Fallible Blog Adventures with looking under the hood

Automating data leak detection

Update: Overseer Demo Video (Mobile API security)

We are creating a useful data leak detection tool. This article demonstrates what has been done till now.

Data leak is the most notorious bug a consumer facing software company encounters. Data leak may include disclosure of user’s phone number, email, home address, credit cards and other personally identifiable information.

Lot of the software companies fail to ensure that these informations are kept securely in their database. Sometimes they just leak database password. On the other times:

  • Basic authentication or authorisation are often absent in their API calls.
  • On top of that they use enumerable user ids, address ids or order ids.

A typical API will look something like this:


And there would be no secure token in the headers (nor in the body) of the API calls, letting any user to do that API call from anywhere, the user doesn’t even have to be logged in to execute that API call successfully. One can simply run the following command from the terminal and get all the users addresses:

 $ for i in {1..25000}; do curl “http://www.mewantburger.com/v1/api/getUserAddress?userid=$i” ; done

Some people will try to strengthen the security by making the userid longer like :


Only that a human like you and me can easily see that first 6 digits are bogus and you only need to iterate from

10000000000 to 10000025000

Anyway, we saw these kinds of bugs too often in various companies, so we decided to try and make the detection of such bugs automated.

The idea

We want to get all the APIs which leak data, so, we will record two different logged-in users activities (all the API calls) done while using the App / website. And then we will use the parameters like email, userid and phone number from user number 2 in the parameters of API calls done for user number 1. If the API call returns a valid response which matches the one for user 2, then it is leaking data, essentially.

For recording the activities one can use a proxy suite like burp or mitmproxy .

A typical users session will comprise of multiple requests and multiple responses:

User 1                           User 2

1. <Request A> <Response A>      1. <Request a> <Response a>

2. <Request B> <Response B>      2. <Request A> <Response A>

..........................       ..........................
..........................       ..........................

63. <Request C> <Response C>     63. <Request B> <Response B>

.......................          ..........................
.......................          ..........................

99. <Request Y> <Response Y>     105. <Request Y> <Response Y>

100. <Request Z> <Response Z>    106. <Request Z> <Response Z>

Problem 1:

We need to match the requests for both users.

The serial order of Requests done for <user 1> is not a one to one match for the Requests for <user 2> since the recording of activities might have some noise in the API calls captured for example, Apple (in case of iOS) might be sending some stats to its server only adding to the noise for us to suffer — bad apple (of course not just Apple). So first, we need to match them 1 to 1.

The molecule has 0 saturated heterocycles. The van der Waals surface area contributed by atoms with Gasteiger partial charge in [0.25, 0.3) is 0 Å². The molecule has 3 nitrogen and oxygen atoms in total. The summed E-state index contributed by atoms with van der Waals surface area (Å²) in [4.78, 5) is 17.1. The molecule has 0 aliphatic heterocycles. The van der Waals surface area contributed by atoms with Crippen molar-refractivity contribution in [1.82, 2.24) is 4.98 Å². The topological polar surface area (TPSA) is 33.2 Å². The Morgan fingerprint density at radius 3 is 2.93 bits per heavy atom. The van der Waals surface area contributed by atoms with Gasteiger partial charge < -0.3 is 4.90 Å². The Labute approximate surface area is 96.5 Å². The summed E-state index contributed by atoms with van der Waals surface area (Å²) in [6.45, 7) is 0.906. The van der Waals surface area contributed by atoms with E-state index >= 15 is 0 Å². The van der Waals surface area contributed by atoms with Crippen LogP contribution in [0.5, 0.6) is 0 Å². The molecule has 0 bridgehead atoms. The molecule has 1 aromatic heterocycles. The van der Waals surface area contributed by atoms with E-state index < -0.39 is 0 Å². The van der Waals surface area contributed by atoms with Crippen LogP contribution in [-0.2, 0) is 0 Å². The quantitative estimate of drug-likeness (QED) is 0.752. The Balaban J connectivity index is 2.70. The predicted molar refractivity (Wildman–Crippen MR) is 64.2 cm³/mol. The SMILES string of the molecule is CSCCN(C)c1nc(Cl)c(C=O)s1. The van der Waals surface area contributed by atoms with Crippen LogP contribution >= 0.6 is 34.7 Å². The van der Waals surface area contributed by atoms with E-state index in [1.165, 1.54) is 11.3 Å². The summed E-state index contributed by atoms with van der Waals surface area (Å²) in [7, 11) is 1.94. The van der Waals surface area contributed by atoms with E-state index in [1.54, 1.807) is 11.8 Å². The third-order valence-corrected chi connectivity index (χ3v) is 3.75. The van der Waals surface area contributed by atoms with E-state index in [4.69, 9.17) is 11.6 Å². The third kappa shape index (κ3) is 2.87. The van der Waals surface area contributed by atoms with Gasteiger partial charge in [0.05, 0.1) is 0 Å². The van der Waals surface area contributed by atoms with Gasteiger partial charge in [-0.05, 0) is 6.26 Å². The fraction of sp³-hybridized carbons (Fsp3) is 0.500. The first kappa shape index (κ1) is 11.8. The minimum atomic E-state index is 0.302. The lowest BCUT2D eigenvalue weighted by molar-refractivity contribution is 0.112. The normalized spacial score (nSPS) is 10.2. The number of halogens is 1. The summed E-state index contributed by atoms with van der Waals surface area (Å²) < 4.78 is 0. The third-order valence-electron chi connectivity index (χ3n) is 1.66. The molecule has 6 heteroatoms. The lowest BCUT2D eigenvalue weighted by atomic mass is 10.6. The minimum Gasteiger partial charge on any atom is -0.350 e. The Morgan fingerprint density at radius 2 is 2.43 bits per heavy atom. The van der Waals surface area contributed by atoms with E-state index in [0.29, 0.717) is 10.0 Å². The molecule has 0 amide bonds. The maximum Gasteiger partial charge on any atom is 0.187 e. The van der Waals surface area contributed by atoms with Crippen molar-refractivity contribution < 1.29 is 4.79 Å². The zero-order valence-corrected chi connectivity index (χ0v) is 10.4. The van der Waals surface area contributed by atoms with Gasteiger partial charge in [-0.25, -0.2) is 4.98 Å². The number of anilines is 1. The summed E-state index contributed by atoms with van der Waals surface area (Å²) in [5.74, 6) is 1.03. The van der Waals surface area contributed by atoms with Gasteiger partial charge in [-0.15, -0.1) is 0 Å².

We have done this matching by using the url and keys of query params and keys of params present in the body (json, form or multipart form) between the API calls listed for those 2 users. So, that works out to be O(n^2) . Yes, it can be improved and done in O(n) too, it is left as an exercise for the reader.

Problem 2:

We need to replay request of <user 1> with parameters from request of <user 2>.

Now that we have one <Request, Response> from <user 1> and one <Request, Response> from <user 2>, we need to take some parameter values from <user 2> and replace it in the request of <user 1>.

What to take and what not to take?

For example if the developer did use the sessionToken to authenticate user but failed to validate the ownership of the userid then how will you confirm data leak? For example in this API:

User 1:

User 2:

Clearly if you replace the session token as well as userid then the request of <user 1> will essentially become request of <user 2> and that would obviously return the same response as it did for <user 2>. So we want to only replace stuff which an attacker can guess like enumerable user id or email or phone number

Now, we want to make this tool generic and should be able to detect such data leaks across multiple Apps and websites. So, checking for params matching letter to letter with ‘userid’ is not very useful. So, instead we will concentrate on the values of the parameters. An attacker can only enumerate smaller number maybe less than 8 or 9 digits in length. So we might user a regex like \d{1–9} and check all the values in the params of query or request body matching this regex. (And what if sessionToken also is a similar number. Then of course our method won’t work, but we assume that will rarely be the case.)

Similarly, other regexes can be used for email, phone no. or order id.

After replacing request 1 parameters, we need to replay it and see the response and that leads to our next problem.

Problem 3:

Verifying that the response is same as it was for <user 2>.

This is the phase we are in. Exact word to word match might not be ideal since the session token if any present in the response of this new request will be of <user 1>, what if response contains that token.

Other options could be :

  • fuzzy match (but then what would be the threshold match percentage?)
  • or regex match for information leak such as addresses, email, phone in the response body.

We will make the tool open source once it gets ready!